Pushing for repeal, foes of N.H. biz tax credits for private school scholarships program say it's meant to primarily benefit 'families of creationist Christians'

  • Published in Local News
LACONIA — Saying a new state law that established that business tax credits could be granted for contributions to a private-education scholarship fund diverts money from public schools, former N.H. Board of Education chair and former state representative Judie Reever called on citizens to publicly support a bill currently being considered by the N.H. State Senate that would repeal the measure.
Reever, who was joined by the president of Defending New Hampshire's Public Education, Bill Duncan, yesteray outside the Laconia Public Library, said the law was an "irresponsible" effort by "Tea Party" Republicans Sen. Jeb Bradley of Wolfeboro and Rep. Bill O'Brien of Mont Vernon to gut money for public education.
House Bill 370, which earlier passed in the Democrat-controlled House of Representatives, was this week voted "inexpedient to legislate" by the Senate Committee on Health, Education and Social Services. It will now come to the floor for consideration by the entire Senate.
Supporters of the current law say the it allows relatively low-income people who send their children to private schools to get scholarships that helps them pay for tuition.
Duncan said yesterday that the money — so far only $140,000 of the projected $4 million dollars has been raised — would largely go to subsidize the families of creationist Christians who seek to destroy the concept of public education in America and the constitutional doctrine of the separation of church and state.
He said the law as it stands now actually saves the state money because when a child leaves a public school, the state adequacy grant of $4,100 leaves the district but the scholarship is capped at $2,500 per student and $250 per home-school student. Likening it to a "voucher program, Duncan said it is available only to people whose family income is less than $70,000 for a family of four.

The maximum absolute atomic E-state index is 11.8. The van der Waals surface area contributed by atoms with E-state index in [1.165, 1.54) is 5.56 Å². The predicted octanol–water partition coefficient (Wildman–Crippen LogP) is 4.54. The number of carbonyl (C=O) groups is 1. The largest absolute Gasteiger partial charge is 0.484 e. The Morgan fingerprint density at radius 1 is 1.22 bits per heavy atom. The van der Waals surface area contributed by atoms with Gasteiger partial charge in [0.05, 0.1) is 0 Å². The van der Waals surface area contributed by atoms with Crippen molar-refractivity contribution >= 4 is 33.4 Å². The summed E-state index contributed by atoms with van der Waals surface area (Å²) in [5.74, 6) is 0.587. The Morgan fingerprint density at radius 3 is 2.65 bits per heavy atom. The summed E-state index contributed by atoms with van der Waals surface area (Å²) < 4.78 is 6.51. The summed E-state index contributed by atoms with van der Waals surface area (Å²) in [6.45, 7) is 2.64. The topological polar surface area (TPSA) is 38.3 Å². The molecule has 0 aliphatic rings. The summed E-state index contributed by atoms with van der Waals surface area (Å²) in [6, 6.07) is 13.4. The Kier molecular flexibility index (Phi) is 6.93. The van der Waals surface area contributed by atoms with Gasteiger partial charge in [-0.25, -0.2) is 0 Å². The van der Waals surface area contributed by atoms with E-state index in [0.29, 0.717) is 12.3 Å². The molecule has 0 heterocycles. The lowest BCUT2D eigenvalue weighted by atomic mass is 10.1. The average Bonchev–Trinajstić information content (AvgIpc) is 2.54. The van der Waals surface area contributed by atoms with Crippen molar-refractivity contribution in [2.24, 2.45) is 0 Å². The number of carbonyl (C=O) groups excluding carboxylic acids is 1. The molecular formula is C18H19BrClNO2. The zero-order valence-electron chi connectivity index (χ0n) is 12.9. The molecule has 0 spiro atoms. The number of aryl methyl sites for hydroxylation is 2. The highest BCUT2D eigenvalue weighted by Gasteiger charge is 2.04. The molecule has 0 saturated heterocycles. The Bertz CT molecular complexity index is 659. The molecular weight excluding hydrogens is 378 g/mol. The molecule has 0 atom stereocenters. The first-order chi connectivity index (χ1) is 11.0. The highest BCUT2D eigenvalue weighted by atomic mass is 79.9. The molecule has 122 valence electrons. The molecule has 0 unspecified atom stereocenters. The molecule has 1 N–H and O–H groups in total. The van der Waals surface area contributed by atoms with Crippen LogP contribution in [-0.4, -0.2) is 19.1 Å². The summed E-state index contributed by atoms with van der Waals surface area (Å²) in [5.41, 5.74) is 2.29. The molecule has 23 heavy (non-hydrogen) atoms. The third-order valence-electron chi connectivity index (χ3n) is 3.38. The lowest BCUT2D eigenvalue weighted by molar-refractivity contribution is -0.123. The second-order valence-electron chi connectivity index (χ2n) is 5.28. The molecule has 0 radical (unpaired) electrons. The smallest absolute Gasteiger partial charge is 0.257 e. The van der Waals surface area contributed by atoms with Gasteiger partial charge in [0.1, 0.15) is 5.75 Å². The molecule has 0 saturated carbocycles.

Duncan also said there are "odd" groups of people from California who manage the scholarship fund and there is a lack of oversight and accountability.
Sen. Andrew Hosmer (D-Laconia), who was not at the library, said yesterday he will support the repeal of the scholarship law.
"We are using taxpayer money to finance religious education," he said, adding the concept undermines public education.
Hosmer also said he has "grave concerns" about how the fund is administered and he thinks it may not be constitutional.
Duncan said the key to getting the legislation to repeal hinges on the votes of one or two "good government Republicans" who are in the state Senate.
Hampton Republican Nancy Stiles heads the Senate Committee that voted 3-to-2 to recommend against the repeal bill.
Duncan said he was surprised by her vote because she voted to uphold former gov. John Lynch's veto of the original bill last year. At the time she was quoted in the Union Leader as saying the bill was "bad policy."
He and Reever asked people to sign an on-line petition that would encourage state senators to support House Bill 370 when it comes to the floor.
Defending N.H. Public Education is also challenging the law in the Strafford County Superior Court.
State Rep. Beth Arsenault, D-Laconia-Belmont and her son also attended yesterday's press conference.